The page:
7. Hold for fifteen to thirty seconds.

“If you lack flexibility in your hips, your torso will want to come forward and your lower back will want to arch as you drop down into the cossack squat movement. Resist this by only lowering down as far as your flexibility allows. You can also place your hands on the ground in front of you.”

- Nicole Davis, Personal Trainer

6. Wide-Leg Forward Bend

How to perform wide-leg forward bends:

  1. Stand with your feet shoulder-width apart and your abdominal muscles engaged.
  2. Take a large step back with your right foot, aligning both feet parallel. Position your toes inward and your heels outward.
  3. With your hands resting on your hips, draw your elbows toward each other.
  4. Slowly begin to fold forward from the hips while keeping a long and straight spine.
  5. Lower your hands to the floor beneath your shoulders, slightly bending your knees if necessary. Keep your spine extended and draw your abdomen inward.
  6. Hold for fifteen to thirty seconds.

In addition to these exercises, incorporating nutrition-focused strategies, such as consuming anti-inflammatory foods and staying hydrated, can further enhance muscle recovery and flexibility. This holistic approach ensures not only immediate relief but also long-term health of the groin muscles.

What Are the Benefits of Adding Groin Stretches to Your Routine?

A person working out her groin at home

The benefits of adding groin stretching to your routine are reduced pain, reduced injury risk, improved groin mobility, and improved range of motion.

From my experience, clients who regularly perform these stretches tend to recover faster from groin-related injuries.

  • Reduced groin pain - Research by the British Journal of Sports Medicine has demonstrated that adductor and abdominal strengthening exercises yield better results in terms of alleviating groin pain, surpassing the effectiveness of passive physical therapy methods such as laser therapy and electric nerve stimulation [1].
  • Increased blood flow - Stretching exercises have been shown by studies published by the International Heat Journal to promote enhanced blood flow, potentially accelerating the recovery process from a groin injury [2].
  • Improved range of motion - Studies by the Journal of Functional Morphology and Kinesiology have shown that stretching exercises may improve the range of motion, which can help alleviate pain by reducing muscle stiffness [3].
  • Decreased risk of future injury - Individuals may experience a reduced risk of future groin injuries by maintaining muscle flexibility through a consistent stretching routine. This is because regular stretching helps lengthen the muscles and enables them to adapt more effectively to sudden movements.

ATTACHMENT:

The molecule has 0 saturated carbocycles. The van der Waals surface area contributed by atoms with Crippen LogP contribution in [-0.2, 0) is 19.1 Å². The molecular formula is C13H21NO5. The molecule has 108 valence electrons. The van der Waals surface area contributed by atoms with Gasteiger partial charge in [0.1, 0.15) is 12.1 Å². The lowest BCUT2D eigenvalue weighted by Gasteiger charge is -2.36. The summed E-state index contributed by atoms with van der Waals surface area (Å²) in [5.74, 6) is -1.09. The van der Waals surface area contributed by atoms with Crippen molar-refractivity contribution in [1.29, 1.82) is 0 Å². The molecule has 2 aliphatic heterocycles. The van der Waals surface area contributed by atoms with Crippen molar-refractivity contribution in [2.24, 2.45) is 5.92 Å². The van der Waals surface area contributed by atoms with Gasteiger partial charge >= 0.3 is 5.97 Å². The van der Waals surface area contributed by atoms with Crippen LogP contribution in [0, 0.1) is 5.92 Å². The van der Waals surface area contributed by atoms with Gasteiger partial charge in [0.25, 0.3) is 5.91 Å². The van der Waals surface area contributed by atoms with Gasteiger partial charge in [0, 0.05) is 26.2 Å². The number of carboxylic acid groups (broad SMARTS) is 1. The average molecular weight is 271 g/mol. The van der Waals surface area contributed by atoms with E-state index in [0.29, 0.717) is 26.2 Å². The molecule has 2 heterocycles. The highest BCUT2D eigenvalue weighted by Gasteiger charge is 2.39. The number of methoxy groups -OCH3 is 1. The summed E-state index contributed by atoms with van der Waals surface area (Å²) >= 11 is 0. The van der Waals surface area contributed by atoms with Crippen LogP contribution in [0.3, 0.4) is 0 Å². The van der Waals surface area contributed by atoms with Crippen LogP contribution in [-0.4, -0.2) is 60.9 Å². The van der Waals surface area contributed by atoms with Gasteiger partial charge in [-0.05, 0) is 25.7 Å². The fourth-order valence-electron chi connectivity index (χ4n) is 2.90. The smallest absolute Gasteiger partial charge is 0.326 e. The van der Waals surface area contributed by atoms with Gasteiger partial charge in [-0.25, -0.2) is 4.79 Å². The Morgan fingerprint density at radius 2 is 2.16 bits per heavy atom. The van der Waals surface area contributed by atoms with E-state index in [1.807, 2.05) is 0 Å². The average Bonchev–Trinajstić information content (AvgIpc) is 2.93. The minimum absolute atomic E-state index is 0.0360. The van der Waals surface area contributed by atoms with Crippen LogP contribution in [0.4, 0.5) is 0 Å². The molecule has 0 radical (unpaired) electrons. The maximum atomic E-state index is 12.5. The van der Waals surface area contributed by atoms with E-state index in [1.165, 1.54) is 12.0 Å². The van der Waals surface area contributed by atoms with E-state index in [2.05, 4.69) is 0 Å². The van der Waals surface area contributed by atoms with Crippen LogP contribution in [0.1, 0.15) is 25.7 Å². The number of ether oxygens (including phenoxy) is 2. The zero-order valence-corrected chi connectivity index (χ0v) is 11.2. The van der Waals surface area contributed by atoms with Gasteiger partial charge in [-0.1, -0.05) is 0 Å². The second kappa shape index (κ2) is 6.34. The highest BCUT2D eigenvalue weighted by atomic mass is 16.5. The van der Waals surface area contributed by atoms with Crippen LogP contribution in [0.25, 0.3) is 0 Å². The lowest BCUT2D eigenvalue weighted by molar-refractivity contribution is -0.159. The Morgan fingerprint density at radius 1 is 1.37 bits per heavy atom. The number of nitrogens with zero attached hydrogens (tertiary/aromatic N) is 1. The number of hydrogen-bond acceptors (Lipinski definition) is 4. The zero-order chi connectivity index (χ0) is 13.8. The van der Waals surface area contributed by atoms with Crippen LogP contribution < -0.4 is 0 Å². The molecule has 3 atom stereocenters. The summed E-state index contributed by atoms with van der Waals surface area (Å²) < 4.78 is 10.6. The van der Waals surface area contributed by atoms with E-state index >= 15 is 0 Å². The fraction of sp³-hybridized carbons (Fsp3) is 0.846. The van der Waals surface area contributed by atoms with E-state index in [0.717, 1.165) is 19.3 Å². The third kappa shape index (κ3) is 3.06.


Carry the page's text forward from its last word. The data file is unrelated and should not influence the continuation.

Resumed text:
• Enhanced mood. Regular groin stretching can have a positive impact on mental health, reducing stress and enhancing mood, which is a vital aspect of overall wellness often overlooked in physical training

Related Posts:

FAQs

Is It Good to Stretch a Strained Groin?

Yes, it is good to stretch a strained groin, but it is important to seek help from a physical therapist if you encounter pain or discomfort while performing a stretching exercise.

What Causes a Tight Groin?

Muscle imbalances, lack of flexibility, poor posture, groin juries, lack of proper rest, and aging cause a tight groin.

What Are the Symptoms of a Pulled Groin Muscle?

The symptoms of a pulled groin muscle are pain in the groin area and inner thighs, pain during leg adduction, pain when raising your knee, warmth in the groin, or bruising or swelling in the groin area or inside the thigh.

References:

  1. https://www.ncbi.nlm.nih.gov/pmc/articles/PMC4484372/
  2. https://www.jstage.jst.go.jp/article/ihj/54/2/54_59/_article
  3. https://www.mdpi.com/2411-5142/8/2/37
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About The Author

Senior Coach
Connor Sellers holds a degree in Kinesiology and Exercise Science from Rutgers University He is an author and personal trainer with the mission to inspire people to relentlessly pursue their fitness and lifestyle goals. He mantra is that staying fit has an overall positive effect on one’s body, mind, and spirit.
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James Cunningham, BSc, CPT
Staff Writer & Senior Coach
James Cunningham, BSc, CPT holds a BSc degree in Sport & Exercise Science from University of Hertfordshire. He's a Health & Performance Coach from London that brings a unique blend of academic knowledge of health supplements and practical exercise experience to the table for his readers.
Learn more about our editorial policy
Dr. Kristy June Dayanan, BS, MD is an author with a BS degree from University of the Philippines and an MD from University of Perpetual Help System. Her ability to simplify medical science complexities and dietary supplement jargon for the average reader makes her a valued medical fact checker and reviewer.
Learn more about our editorial policy